Woman left with crippling spine damage after picking up balloon

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A British woman developed a rare neurological condition after bending over to pick up a party balloon and must use a wheelchair when she leaves her home.

Claire Brown, 27, of Salisbury, England, is now fundraising on GoFundMe to help cover the cost of multidisciplinary rehabilitation and has raised over $8,600 of her $72,000 goal.

Brown was cleaning up after a Halloween party at her home in 2014 when her back went out, The Sun reported. According to her GoFundMe page, she developed acute lower back pain. Subsequently, she suffered continuing pain that eventually led to leg tremors, myoclonic jerks and loss of bladder function, for which she had to have a catheter fitted in July 2015.

Brown was diagnosed with Functional Neurological syndrome with tremors. According to Functional Neurological Disorder Hope (FND Hope), a nonprofit that aims to promote awareness of the condition and provide support for affected individuals, the disorder is caused by a problem with nervous system function. The organization says the condition is thought to derive from the brain’s inability to send and receive signals properly. FND Hope notes that, for patients, getting the diagnosis can be a long and difficult journey.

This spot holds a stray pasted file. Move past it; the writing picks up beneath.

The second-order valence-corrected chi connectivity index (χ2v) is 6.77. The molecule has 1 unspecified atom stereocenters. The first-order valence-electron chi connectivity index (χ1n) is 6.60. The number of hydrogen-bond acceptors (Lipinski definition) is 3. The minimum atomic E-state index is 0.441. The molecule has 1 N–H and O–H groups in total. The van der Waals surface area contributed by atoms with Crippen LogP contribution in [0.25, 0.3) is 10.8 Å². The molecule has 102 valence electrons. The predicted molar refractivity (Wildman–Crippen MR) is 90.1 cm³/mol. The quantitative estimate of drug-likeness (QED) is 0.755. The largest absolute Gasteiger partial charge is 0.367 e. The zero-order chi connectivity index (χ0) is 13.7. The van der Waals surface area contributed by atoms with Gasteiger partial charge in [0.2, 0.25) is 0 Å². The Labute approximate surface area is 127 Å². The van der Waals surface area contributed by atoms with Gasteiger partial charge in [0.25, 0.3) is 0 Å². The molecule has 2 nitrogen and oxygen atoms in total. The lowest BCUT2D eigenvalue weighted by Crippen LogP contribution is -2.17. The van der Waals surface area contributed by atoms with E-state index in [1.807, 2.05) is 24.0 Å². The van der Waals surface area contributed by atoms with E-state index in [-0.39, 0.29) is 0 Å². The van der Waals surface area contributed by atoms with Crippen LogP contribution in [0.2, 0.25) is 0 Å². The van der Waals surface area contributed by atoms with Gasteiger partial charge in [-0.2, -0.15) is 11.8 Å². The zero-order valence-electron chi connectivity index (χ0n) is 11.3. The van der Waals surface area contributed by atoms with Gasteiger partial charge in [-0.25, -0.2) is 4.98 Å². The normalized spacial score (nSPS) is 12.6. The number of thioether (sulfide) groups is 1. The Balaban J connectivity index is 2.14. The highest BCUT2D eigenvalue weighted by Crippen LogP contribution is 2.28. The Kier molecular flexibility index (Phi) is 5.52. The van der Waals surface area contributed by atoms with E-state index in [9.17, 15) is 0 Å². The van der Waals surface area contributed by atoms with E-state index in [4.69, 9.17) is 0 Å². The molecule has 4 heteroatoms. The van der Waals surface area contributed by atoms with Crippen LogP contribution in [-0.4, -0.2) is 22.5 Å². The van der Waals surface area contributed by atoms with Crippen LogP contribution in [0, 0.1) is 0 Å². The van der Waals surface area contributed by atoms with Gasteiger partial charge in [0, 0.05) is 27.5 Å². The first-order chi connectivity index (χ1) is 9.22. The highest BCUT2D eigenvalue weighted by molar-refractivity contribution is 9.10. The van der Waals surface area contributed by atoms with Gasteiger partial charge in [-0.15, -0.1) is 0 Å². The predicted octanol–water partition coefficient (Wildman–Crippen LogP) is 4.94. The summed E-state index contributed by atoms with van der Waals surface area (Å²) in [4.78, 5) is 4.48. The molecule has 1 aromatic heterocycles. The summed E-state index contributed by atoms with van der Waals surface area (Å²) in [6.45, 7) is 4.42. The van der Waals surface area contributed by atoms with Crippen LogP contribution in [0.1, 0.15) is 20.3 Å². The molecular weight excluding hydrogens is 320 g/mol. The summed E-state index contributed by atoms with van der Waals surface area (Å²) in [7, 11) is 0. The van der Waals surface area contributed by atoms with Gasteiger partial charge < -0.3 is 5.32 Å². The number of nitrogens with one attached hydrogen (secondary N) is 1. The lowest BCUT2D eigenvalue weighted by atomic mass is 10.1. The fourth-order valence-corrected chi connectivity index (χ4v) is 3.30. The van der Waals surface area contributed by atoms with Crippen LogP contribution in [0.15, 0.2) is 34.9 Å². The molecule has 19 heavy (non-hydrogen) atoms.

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According to her GoFundMe page, Brown relies on her family and friends for everyday support, and uses crutches around the house, but she must use a wheelchair outdoors.

"I can't sit for very long, and when I lay down my muscles jerk. Plus my memory is also really bad,” she told The Sun. Brown also suffers blurred vision.

Her general practitioner referred her to Glenside Hospital’s Neuro Rehabilitation Unit, which suggested she undergo a 15-week in-patient stay, but the National Health Service (NHS) reportedly refused her funding for rehabilitation from the National Health Service (NHS). According to The Sun, the treatment would cost $72,441. The NHS also reportedly denied funding for treatment at Southampton General Hospital.

Brown herself worked for the NHS in November 2014 as a screening technician.

"I've spoken to people on forums with the same condition who have been through the same thing— it helps as I feel less alone,” she told The Sun.

With her fundraising effort, which she calls her “last resort,” Brown has already received support from more than 200 people in eight days.

“Your generosity and contributions are greatly appreciated,” she wrote on the site.